Bad weather in Ukraine leads to floods, power outages, traffic issues

Emergency services preparing to tow a vehicle stranded due to bad weather conditions on Nov. 26, 2023. (State Emergency Service of Ukraine/Telegram)

Storms, strong wind, and heavy rain and snowfall in much of Ukraine on Nov. 26-27 led to floods, power outages, and traffic problems.

Over 2,000 settlements in 15 oblasts have been left without power supply as of the morning of Nov. 27, the state grid operator Ukrenergo said on Telegram.

Heavy winds at a speed of 144 km/h were recorded in Crimea overnight, leaving four people injured and one missing, Krym.Realii reported.

Dozens of settlements on the occupied peninsula were reportedly left without electricity. Several rivers have flooded, leading to evacuations of residents, the Crimean Wind Telegram channel wrote.

Storms and floods have reportedly also reached the Sea of Azov and the occupied city of Berdiansk, according to local Telegram channels.

Several roads in Odesa and Mykolaiv oblasts were closed due to heavy snow and low visibility, and trucks were prohibited from entering Kyiv.

Emergency services provided assistance to drivers dealing with bad weather conditions 62 times in Odesa Oblast, 19 times in Kirovohrad Oblast, and 14 times in Mykolaiv Oblast.

Russian attack on power plant in front-line Ukrainian region causes blackout

Russia’s overnight attack on a front-line Ukrainian region damaged a thermal power plant operated by the country’s energy giant DTEK, the company reported on Nov. 27.

For security reasons, DTEK does not specify where plants that are hit by strikes are located, presumably to avoid giving up sensitive information about the location of Ukraine's critical infrastructure.

Residents of a nearby settlement were left without power following the overnight attack, according to the DTEK.

This was Russia’s fifth strike on front-line DTEK facilities over the last month, the company added.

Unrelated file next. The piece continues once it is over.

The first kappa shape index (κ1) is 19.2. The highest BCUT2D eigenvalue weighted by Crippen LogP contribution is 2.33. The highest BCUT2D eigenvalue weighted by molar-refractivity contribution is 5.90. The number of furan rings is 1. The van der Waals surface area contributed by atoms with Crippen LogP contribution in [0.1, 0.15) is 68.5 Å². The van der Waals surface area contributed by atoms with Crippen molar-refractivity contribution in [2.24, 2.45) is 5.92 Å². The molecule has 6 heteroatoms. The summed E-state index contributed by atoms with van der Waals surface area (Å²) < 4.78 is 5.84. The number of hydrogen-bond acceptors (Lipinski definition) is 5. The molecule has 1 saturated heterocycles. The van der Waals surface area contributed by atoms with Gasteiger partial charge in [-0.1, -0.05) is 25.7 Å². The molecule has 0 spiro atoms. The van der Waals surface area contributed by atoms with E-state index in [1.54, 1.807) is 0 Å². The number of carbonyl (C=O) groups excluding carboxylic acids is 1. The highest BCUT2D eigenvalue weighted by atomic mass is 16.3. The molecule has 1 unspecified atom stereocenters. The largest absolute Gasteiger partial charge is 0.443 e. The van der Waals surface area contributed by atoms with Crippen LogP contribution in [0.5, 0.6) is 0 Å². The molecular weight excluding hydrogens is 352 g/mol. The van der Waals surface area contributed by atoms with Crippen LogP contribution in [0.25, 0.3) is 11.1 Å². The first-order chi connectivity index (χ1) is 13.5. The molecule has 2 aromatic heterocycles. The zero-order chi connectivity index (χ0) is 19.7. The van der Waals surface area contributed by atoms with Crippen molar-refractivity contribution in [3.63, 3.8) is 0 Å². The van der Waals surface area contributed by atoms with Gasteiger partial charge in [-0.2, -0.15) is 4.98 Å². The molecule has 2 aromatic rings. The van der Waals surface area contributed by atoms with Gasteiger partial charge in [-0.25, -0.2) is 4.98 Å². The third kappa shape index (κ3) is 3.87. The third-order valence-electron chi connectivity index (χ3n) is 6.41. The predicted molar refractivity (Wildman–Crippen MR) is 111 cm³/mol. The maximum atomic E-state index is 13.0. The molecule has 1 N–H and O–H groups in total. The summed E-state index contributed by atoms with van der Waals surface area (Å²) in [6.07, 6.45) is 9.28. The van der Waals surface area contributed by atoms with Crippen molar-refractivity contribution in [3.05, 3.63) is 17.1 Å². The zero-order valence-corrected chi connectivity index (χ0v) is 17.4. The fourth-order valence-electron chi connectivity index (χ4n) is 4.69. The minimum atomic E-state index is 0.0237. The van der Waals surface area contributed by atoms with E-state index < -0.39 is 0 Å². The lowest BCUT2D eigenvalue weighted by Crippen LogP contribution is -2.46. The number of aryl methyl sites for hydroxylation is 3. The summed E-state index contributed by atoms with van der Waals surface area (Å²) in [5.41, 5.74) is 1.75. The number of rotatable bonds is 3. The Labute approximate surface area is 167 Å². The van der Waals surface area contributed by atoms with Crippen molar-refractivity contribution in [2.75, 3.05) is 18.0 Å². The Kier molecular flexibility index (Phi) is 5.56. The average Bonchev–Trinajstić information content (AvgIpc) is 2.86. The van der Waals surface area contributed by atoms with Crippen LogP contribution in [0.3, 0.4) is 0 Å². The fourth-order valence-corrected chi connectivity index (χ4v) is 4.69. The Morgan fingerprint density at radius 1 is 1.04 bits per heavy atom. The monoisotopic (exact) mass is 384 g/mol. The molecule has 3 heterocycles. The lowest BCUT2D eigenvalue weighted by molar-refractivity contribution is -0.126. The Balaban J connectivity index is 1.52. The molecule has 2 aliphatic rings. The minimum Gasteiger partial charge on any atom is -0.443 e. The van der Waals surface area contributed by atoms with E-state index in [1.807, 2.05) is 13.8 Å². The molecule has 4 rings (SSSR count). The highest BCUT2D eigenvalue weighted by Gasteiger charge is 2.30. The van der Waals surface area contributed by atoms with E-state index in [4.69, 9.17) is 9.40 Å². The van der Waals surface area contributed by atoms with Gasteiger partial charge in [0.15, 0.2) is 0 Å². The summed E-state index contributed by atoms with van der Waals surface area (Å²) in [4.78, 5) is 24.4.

DTEK’s head Maksym Timchenko said on Nov. 17 that Ukraine needed more Western air defense systems, such as Patriot and IRIS-T, to better protect its critical infrastructure from Russian attacks.

From fall 2022 to winter 2023, Russia launched a series of mass strikes across the country, targeting critical infrastructure sites and causing widespread power outages. Local authorities were forced to install power cut schedules to preserve electricity.

All 13 of DTEK's power stations, which supply power to more than seven million Ukrainian families, have been reportedly hit by Russian attacks. Since April, eight of the 13 have been repaired and are operational, while another two are still being repaired.

So far, the power situation across the country has been rather stable, even as Russia continues to target critical infrastructure.

US official says Ukraine aid bill unlikely to be passed before 2024

"Mike Turner, the chairman of the U.S. House Intelligence Committee, remarked on November 26 that the approval of new aid packages for Ukraine and Israel would face significant challenges before the end of the year, as reported by Bloomberg.

Turner expressed skepticism, stating, "I think it would be very difficult to get it done by the end of the year, and the impediment, currently, is the White House policy on the southern border," as quoted by Bloomberg.

This statement comes amid prolonged disagreements within the U.S. Congress over government spending, particularly concerning military aid allocated for Ukraine. In early November, Senate Republicans threatened to block such aid unless resolutions addressing security concerns on the southern U.S. border were addressed, leading to a deadlock with Democrats.

Bloomberg's report highlights that "Congressional Republicans are seeking to link their approval for the foreign military assistance to stricter border policies." This move followed President Joe Biden's signing of a bill extending U.S. government funding into early next year, leaving the issue of continued aid for Ukraine unaddressed.

Nevertheless, on November 20, Biden approved a new military aid package for Ukraine valued at up to $100 million. The comprehensive package includes advanced weaponry such as Stinger anti-aircraft missiles, a High Mobility Artillery Rocket System (HIMARS), 155-mm and 105-mm artillery shells, Javelin and AT-4 anti-tank systems, along with over 3 million rounds of small arms ammunition."